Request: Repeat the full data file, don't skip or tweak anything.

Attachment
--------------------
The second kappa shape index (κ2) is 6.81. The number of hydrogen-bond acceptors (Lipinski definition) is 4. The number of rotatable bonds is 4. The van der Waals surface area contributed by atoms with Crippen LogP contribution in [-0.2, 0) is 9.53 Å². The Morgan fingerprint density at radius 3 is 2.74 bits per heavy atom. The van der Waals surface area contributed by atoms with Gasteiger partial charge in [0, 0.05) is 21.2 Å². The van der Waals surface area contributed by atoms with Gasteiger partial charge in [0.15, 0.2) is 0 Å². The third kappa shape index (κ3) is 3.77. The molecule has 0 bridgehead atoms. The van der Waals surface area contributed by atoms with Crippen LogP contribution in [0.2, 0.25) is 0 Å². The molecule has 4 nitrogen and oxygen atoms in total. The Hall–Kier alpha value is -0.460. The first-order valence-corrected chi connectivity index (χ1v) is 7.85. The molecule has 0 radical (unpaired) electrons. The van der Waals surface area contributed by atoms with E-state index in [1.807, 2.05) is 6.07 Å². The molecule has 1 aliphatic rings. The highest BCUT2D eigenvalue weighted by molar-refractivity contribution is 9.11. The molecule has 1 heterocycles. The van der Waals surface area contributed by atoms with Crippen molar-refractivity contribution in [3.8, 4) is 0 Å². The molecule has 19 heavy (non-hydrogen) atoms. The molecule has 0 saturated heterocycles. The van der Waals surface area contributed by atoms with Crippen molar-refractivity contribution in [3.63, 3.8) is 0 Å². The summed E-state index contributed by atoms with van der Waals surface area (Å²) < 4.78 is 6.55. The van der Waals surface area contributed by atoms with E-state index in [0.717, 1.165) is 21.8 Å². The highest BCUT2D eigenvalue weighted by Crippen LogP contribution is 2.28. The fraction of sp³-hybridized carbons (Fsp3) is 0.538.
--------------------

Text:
The second kappa shape index (κ2) is 6.81. The number of hydrogen-bond acceptors (Lipinski definition) is 4. The number of rotatable bonds is 4. The van der Waals surface area contributed by atoms with Crippen LogP contribution in [-0.2, 0) is 9.53 Å². The Morgan fingerprint density at radius 3 is 2.74 bits per heavy atom. The van der Waals surface area contributed by atoms with Gasteiger partial charge in [0, 0.05) is 21.2 Å². The van der Waals surface area contributed by atoms with Gasteiger partial charge in [0.15, 0.2) is 0 Å². The third kappa shape index (κ3) is 3.77. The molecule has 0 bridgehead atoms. The van der Waals surface area contributed by atoms with Crippen LogP contribution in [0.2, 0.25) is 0 Å². The molecule has 4 nitrogen and oxygen atoms in total. The Hall–Kier alpha value is -0.460. The first-order valence-corrected chi connectivity index (χ1v) is 7.85. The molecule has 0 radical (unpaired) electrons. The van der Waals surface area contributed by atoms with E-state index in [1.807, 2.05) is 6.07 Å². The molecule has 1 aliphatic rings. The highest BCUT2D eigenvalue weighted by molar-refractivity contribution is 9.11. The molecule has 1 heterocycles. The van der Waals surface area contributed by atoms with Crippen molar-refractivity contribution in [3.8, 4) is 0 Å². The molecule has 19 heavy (non-hydrogen) atoms. The molecule has 0 saturated heterocycles. The van der Waals surface area contributed by atoms with Crippen molar-refractivity contribution in [3.63, 3.8) is 0 Å². The summed E-state index contributed by atoms with van der Waals surface area (Å²) < 4.78 is 6.55. The van der Waals surface area contributed by atoms with E-state index in [0.717, 1.165) is 21.8 Å². The highest BCUT2D eigenvalue weighted by Crippen LogP contribution is 2.28. The fraction of sp³-hybridized carbons (Fsp3) is 0.538.